Massive Tomahawk steak

Trust me, you’ll never look at steak the same way again.

I served this baby with a white bean and roasted garlic purée, and a side of slow cooked baby onions. Add some roasted potatoes, along with whatever greens you fancy, and get ready to wow your guests, and seriously impress yourself in the process.

Cutting through a Tomahawk steak

Bon appétit!

Grilled Black Onyx Tomahawk steak with white bean and roasted garlic purée

Serves 4, or 2 very hungry cavemen/cavewomen

Ingredients for the Tomahawk:

  • One 1.4 kg to 1.6 kg Tomahawk – rib-eye steak on the bone
  • Coarse sea salt, enough to cover both sides of the meat (Maldon is always my favourite)
  • Cracked black pepper – place a small handful of peppercorns in a small plastic bag and give it a few whacks until the pepper is aromatic and breaks into coarse pieces

Directions:

Remove the meat from the refrigerator 1.5 to 2 hours prior to cooking in order to bring it to room temperature. (Note – If your Tomahawk comes frozen, you’ll need to thaw it in the refrigerator for at least 48 hours before you want to cook it)

Preheat grill or griddle pan over medium high heat.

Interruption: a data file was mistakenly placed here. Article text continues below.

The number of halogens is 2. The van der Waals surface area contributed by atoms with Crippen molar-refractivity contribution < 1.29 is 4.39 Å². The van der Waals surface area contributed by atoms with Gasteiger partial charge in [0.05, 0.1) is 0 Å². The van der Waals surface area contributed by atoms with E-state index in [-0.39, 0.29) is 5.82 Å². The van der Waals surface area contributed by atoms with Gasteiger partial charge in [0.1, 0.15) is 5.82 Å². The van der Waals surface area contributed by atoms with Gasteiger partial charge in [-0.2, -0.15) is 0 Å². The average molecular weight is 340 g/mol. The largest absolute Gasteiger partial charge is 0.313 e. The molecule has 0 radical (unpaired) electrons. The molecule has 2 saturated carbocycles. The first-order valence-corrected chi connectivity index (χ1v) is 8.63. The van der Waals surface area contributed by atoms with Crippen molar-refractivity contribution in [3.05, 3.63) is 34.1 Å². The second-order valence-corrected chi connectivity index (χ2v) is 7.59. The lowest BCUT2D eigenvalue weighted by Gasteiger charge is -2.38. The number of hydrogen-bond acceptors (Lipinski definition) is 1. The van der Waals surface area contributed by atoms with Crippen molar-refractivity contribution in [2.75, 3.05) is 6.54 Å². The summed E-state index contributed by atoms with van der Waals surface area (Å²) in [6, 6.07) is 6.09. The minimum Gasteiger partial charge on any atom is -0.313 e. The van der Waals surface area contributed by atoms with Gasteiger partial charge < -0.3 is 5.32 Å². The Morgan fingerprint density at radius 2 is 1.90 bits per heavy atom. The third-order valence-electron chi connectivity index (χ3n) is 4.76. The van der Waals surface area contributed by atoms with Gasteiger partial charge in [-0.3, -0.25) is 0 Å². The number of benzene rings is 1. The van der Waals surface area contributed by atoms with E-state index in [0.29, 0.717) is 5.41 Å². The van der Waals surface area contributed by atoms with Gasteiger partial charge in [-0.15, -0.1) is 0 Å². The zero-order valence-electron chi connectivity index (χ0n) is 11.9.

Season both sides of the meat generously with salt and pepper, gently patting it on the flesh so it sticks to each side

Place the Tomahawk on the grill, and let it cook, undisturbed, for five minutes. You can close the grill, but you will need to monitor the meat so it does not flame up (keep the grill at medium to medium high heat).

tomahawk on the gril step 1

After five minutes, rotate the meat 45 degrees, and cook for another 4 to 5 minutes longer, until the meat is beautifully grilled on the exterior (you want that characteristic grill mark pattern on the meat if possible).

Carefully lift the meat, as it is getting soft off the bone, and repeat on the other side for a total of 9 to 10 minutes.

tomahawk on the grill step 2

Note that the timings I’m giving you will result in a rare Tomahawk with a seared and crusted exterior. Add approximately 2 to 3 minutes per side if you would like a medium rare steak. I won’t go beyond a medium rare. Below is an internal temperature guide for your reference (you will need a meat thermometer to gauge the temperature).

meat internal temperature guide.png

Let the meat rest for 8 to 10 minutes to seal in the juices (cutting into it prematurely can result in dry meat).

how to grill a tomahawk steak

Ingredients for the white bean and roasted garlic purée:

  • 1 head garlic – bulb intact, with the top ¼ inch removed to expose the raw garlic
  • 400 grams of cooked white cannellini beans (you can use the equivalent in canned)
  • 2 tablespoons olive oil
  • 2 tablespoons chicken stock
  • ¾ teaspoon salt (taste to see if you need more)
  • Preheat oven to 400 degrees F (200 degrees C)